Movement is how people get about to live their lives and access their jobs, education and services, as well as the movement of goods required for our cities and towns to function.
Movement enables people to connect with one another and pursue leisure and recreational activities. It is also about efficiently delivering goods and services to drive economic growth.
Movement is also a key enabler of places – done well it can enhance and contribute to successful places, by improving connectivity, liveability, services and economic success. Designed poorly, movement can diminish places and contribute to their decline.
Individual links that support movement need to be understood in relation to an overall transport network, and its role in delivering services to all people via various modes.
Step 3: Understanding Movement
The aim of this step is to understand how transport networks are integrated with land use and public space within the study area, and how they serve different users’ needs.
This should inform a better understanding of the movement implications of achieving the place-based vision and objectives identified in Step 1. Transport infrastructure and services need to support the vision. This understanding will inform your subsequent discussions, decision-making and evaluation of options.
Detailed guidance on Step 3 of the Movement and Place Core Process can be found in the Practitioner's Guide to Movement and Place.
Three types of movement
Types of movement can be classified into three distinct groups:
- movement through a place
- movement to and from a place
- movement within a place.
Generally, movement through a place does not engage with the place but can impact on it such as an express bus passing by. The movement to and from a place interacts with the place and connects it to other places, and movement within a place is contained within the local catchment of the place. The factors of movement can be further considered by travel mode and time of day.
Each kind of interaction needs to be considered in relation to the importance of that kind of movement in the place, not just in volume. For example, a village main street may contain all of the short trips (e.g. walking) within the village, and is, therefore, a primary street for movement within the village, even if those trips are low in volume. Conversely, analysing the volume of through-movement may not recognise the existence or desirability of alternative routes.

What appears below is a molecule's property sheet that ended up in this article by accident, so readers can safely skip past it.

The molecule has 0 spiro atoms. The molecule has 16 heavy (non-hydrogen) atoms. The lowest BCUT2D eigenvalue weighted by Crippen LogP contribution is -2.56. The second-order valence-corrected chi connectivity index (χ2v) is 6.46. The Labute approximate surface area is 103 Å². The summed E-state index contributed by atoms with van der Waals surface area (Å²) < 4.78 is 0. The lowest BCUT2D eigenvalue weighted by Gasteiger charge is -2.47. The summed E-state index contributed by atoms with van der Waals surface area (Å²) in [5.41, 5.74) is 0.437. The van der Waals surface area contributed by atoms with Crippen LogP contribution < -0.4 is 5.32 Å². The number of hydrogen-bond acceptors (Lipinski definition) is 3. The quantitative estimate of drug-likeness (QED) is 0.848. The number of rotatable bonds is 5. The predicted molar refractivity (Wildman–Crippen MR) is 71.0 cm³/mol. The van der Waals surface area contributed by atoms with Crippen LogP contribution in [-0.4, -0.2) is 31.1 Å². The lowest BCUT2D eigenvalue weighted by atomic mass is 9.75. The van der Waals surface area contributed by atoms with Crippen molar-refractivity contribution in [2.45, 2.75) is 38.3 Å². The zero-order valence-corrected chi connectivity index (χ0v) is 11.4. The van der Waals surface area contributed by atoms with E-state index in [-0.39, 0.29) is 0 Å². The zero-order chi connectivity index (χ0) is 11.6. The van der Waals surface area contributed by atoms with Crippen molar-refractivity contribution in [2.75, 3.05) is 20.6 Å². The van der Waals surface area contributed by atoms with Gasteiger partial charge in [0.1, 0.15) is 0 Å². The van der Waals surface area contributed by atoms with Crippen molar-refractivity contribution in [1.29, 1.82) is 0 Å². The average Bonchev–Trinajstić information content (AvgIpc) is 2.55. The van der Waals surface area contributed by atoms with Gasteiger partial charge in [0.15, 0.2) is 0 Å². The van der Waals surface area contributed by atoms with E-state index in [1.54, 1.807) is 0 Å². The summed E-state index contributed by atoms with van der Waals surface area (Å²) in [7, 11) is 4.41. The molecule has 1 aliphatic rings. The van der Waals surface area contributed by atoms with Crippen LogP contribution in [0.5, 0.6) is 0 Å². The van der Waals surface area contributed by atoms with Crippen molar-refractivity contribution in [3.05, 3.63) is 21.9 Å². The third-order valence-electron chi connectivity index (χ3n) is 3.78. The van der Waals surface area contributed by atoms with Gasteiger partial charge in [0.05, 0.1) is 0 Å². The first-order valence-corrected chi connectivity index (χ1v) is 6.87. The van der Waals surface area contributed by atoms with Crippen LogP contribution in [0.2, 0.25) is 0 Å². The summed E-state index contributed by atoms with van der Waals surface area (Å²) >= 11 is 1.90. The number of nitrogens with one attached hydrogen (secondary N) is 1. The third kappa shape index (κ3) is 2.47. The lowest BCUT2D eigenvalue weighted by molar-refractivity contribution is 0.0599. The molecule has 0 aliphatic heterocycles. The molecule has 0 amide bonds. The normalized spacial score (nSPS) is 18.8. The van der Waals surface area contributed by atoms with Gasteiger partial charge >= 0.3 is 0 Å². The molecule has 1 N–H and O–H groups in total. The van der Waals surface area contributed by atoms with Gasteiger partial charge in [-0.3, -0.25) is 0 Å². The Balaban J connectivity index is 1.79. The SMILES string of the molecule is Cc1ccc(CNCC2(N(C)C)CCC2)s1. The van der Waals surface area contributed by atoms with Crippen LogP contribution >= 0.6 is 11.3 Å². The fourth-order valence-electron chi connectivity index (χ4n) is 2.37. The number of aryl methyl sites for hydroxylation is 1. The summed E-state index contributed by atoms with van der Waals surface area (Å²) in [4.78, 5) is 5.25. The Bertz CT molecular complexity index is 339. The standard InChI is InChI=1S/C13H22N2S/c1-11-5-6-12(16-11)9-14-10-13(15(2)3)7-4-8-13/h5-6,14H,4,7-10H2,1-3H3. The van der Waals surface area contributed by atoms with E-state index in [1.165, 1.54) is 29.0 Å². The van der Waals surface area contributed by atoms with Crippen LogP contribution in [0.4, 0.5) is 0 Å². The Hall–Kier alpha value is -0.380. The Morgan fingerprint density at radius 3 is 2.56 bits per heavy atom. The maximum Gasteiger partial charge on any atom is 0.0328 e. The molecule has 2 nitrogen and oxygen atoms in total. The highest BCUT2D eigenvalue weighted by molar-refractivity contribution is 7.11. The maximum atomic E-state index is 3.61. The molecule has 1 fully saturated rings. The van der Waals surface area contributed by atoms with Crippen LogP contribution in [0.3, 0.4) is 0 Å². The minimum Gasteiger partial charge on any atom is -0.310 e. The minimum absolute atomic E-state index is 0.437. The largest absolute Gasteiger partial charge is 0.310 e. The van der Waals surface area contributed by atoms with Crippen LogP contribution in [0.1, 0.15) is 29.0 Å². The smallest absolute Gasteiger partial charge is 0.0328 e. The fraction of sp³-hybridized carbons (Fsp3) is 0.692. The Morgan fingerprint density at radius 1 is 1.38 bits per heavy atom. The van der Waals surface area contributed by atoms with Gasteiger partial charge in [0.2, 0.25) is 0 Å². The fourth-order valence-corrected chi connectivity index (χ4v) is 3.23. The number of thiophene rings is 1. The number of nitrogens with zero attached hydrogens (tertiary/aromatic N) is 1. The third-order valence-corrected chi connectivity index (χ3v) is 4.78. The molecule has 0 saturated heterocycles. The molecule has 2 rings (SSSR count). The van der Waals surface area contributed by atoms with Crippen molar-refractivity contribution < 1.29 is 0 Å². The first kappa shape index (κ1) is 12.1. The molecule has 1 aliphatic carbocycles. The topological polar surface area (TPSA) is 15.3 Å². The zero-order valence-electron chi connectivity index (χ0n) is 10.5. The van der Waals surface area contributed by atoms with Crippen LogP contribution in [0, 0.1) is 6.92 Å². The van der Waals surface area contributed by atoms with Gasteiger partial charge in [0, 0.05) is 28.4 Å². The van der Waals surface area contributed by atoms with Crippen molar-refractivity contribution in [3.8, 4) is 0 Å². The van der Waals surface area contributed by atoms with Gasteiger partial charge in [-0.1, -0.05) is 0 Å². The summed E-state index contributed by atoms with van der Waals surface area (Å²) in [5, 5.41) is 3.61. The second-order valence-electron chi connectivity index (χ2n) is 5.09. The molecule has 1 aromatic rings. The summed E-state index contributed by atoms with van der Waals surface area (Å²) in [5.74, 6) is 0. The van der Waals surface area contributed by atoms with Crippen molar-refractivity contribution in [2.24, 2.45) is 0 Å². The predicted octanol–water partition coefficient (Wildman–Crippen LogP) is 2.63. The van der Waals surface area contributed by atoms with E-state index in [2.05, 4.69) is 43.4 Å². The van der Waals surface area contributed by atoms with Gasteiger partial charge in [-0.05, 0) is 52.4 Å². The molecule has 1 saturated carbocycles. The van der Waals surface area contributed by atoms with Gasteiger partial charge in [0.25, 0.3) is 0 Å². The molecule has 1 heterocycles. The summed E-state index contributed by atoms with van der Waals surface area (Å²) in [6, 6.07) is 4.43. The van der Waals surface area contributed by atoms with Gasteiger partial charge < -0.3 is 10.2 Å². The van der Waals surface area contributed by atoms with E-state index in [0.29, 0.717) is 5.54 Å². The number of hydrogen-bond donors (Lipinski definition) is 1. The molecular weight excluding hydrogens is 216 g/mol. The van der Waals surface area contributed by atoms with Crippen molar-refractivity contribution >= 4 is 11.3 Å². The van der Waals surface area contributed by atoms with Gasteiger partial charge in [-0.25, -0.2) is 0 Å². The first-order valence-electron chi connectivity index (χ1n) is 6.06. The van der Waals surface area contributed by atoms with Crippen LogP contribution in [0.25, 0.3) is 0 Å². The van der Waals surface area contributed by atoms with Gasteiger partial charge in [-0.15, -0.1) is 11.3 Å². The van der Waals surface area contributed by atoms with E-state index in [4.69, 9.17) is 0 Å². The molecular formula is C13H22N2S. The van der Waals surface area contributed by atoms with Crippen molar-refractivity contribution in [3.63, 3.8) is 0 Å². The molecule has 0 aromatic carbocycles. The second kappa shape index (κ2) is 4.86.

Understanding movement patterns and functions
As a precursor to aligning movement and place, we need to understand movement patterns and functions. Movement patterns and functions may contribute to better places, as well as making space (and time) for place. We need to consider:
- the most efficient, integrated and reliable way to connect people to jobs and key services (e.g. a network strategy or integrated transport framework)
- how to best facilitate the delivery of goods and services essential to economic prosperity and growth (e.g. freight strategy)
- the degree of access to places required to support vital economic, social and recreational activity (e.g. local access strategy)
- trip segmentation by journey purpose to understand which trips could be made by other means (e.g. strategic and switchable trip analysis)
- the modes by which journeys can be made most efficiently (e.g. desired mode split)
- improving safety and encouraging sustainable transport modes to reduce emissions and contribute to public health (e.g. targets for walking, cycling and public transport).
Assessing movement options
Considering a range of options for improving transport networks is a necessary part of any movement assessment. Design, planning, and development of movement links need to consider whether existing infrastructure could be reused, repurposed or used by a different mode, or whether new or replacement capacity or modality is required. In all scenarios, understanding the service required of all potential modes of transport is crucial.
All road users need to be considered when assessing options. For example, people walking and cycling should be considered in both defining the issue (how walkable or cyclable an area is, and what improvements are required), as well as the solution (how to use the whole street most efficiently, and achieve the desired movement patterns).
Option assessment and selection needs to involve all agencies affected, including local government as the authority for local streets, so that components assigned to agencies for delivery, such as parallel cycle routes, are correctly identified, funded and delivered.
Built environment indicator web maps
Step 3 of the core process also encourages practitioners to explore the baseline performance for each of the selected Built Environment Indicators, and assess their current performance in the study area.
The Built Environment Indicators have been mapped for all of NSW. The web maps illustrate data relevant to the metric used to measure each built environment indicator. This helps with better understanding the indicators' baseline performance in a specific area.
As an optional exercise, to help identify and understand the issues and opportunities (Step 4), practitioners are invited to use the Movement and Place street identification method to understand the gap between an existing state and a desired state.
Identifying street environments is a method for supporting project team discussions about how to balance Movement and Place. Aided by using a common language, the aim is to agree on a shared understanding of the existing and desired street environments within the study area.
See Identifying street environments for information on when and how to identify streets.